Because of this we have coded the online calendar system with a pure lunar implimentation, but be aware that this period also included months of which we are unaware, and cannot count. This means that we are unable to insure day-accuracy for any date before the end of the year 47 BC.

This dramatic change in year lengths, without knowing exactly what the calendar corrections were, means that there is serious risk of drift error for any date passed down to us from this period.

Unusual features of this calendar include the unusual month lengths. A lunar calendar would be expected to alternate between 29 and 30 day month lengths. This calendar has 4 months of 31 days, 7 of 29 days and one of 28 days.

The following is the nominal calendar structure for this period.

Number Name Abr. Lenths
1 Januarius Jan 29
2 Februarius Feb 28
3 Martius Mar 31
4 Aprilis Apr 29
5 Maius Mai 31
6 Junius Jun 29
7 Quintilis Qui 31
8 Sextilis Sex 29
9 September Sep 29
10 October Oct 31
11 November Nov 29
12 December Dec 29
Total: 355

Roman Calendar 713 to 415 BC

This calendar was a Lunar calendar with 12 months, much like we would expect in any Lunar calendar. It had a total of 355 days in each year. If the period 414 to 46 BC was actually a Luni-Solar calendar, then this period was probably a pure Lunar calendar. This would explain the transition at this point.

This calendar had new years day on March 1, not January 1 as we see in all later Roman calendars. This shifts the month order some and demonstrates the origin of the Roman calendar’s month names. In this calendar, for example, the month "December" actually is the 10th month, as the "Dec" prefix in the word December suggests.

This calendar introduced 2 months which had not previously been seen, pushing the calendar to its current 12 month form. January and February were the two new months and they were inserted at the end of the previous calendar which only had 10 months.

Before the introduction of this calendar the Roman world had a 10 month calendar with 304 days in each year which we will look at shortly.

The following is the shape of the calendar in this period of Roman history.

Name Name Abr. Lengths
1 Martius Mar 31
2 Aprilis Apr 29
3 Maius Mai 31
4 Junius Jun 29
5 Quintilis Qui 31
6 Sextilis Sex 29
7 September Sep 29
8 October Oct 31
9 November Nov 29
10 December Dec 29
11 Januarius Jan 29
12 Februarius Feb 28
Total: 355

Roman Calendar used until 714 BC

This is the oldest known form of the Roman calendar. It had 10 months instead of the 12 seen in later calendars.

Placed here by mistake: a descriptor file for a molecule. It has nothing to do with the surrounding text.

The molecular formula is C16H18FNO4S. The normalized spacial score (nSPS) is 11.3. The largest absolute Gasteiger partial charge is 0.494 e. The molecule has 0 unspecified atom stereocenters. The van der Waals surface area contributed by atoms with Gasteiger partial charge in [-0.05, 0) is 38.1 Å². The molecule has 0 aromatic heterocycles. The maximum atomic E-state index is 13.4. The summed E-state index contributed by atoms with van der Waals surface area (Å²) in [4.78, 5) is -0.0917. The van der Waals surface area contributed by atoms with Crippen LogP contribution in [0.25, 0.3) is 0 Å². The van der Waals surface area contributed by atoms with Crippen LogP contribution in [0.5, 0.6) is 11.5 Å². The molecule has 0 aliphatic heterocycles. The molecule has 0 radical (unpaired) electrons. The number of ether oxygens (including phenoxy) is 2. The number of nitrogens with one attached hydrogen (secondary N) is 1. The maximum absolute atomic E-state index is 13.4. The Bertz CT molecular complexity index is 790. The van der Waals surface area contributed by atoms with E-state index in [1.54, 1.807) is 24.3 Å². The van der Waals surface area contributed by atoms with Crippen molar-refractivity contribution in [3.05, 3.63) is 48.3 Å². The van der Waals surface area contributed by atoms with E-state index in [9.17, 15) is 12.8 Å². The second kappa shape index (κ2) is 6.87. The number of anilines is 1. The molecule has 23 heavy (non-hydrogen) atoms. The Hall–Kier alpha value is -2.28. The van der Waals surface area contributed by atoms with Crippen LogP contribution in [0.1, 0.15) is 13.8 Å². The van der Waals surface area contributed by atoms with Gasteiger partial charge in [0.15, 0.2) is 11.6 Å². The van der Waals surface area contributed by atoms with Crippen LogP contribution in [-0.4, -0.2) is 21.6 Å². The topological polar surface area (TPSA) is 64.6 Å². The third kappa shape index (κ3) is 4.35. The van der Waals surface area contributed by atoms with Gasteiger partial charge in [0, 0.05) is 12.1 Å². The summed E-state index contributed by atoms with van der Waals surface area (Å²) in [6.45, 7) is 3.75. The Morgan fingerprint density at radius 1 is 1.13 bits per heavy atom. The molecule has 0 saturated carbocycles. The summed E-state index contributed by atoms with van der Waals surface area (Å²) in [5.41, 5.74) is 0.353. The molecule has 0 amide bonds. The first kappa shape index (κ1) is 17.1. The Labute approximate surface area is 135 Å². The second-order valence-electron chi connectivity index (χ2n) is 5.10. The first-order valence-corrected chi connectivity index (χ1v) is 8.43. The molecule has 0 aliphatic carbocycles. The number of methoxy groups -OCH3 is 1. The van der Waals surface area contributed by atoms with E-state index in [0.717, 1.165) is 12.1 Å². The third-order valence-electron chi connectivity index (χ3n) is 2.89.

The following is the structure of this calendar.

Number Name Abr. Lengths
1 Martius Mar 31
2 Aprilis Apr 30
3 Maius Mai 31
4 Junius Jun 30
5 Quintilis Qui 31
6 Sextilis Sex 20
7 September Sep 31
8 October Oct 30
9 November Nov 31
10 December Dec 29
Total: 304


This calendar has a significant feature for people following the Bible Time website story. This calendar had 304 days in each year. This was not Lunar nor Solar nor Luni-Solar. This calendar has a structure not aligned with any astronomical phenomena. This alone is interesting because it says its structure comes from some other source.

The Bible Calendar that we’ve already looked at had a periodicity of one Jubilee cycle, or 50 biblical years. In that period 18,240 days transpired.

This Roman calendar here has a related structure. With a strict periodicity of only one year, we miss an important feature of the 304 day calendar. 60 * 304 = 18,240 days also.

This is significant to the overall website story. This 10 month calendar is on average exactly ten twelfths the length of the Bible’s own intrinsic calendar. This is a smoking gun that suggests the Roman world, or at least those that settled the city of Rome had generated this calendar by dropping two months from the Bible’s own calendar. Why would they have done that? Because "they" had lost two of their tribes in a civil war some number of years before.

The Roman world also used a 15 year tax cycle. Four such cycles on this calendar would align with the Bible’s own Jubilee cycle exactly. Another smoking gun.

1. The intercalenary months apparently had no names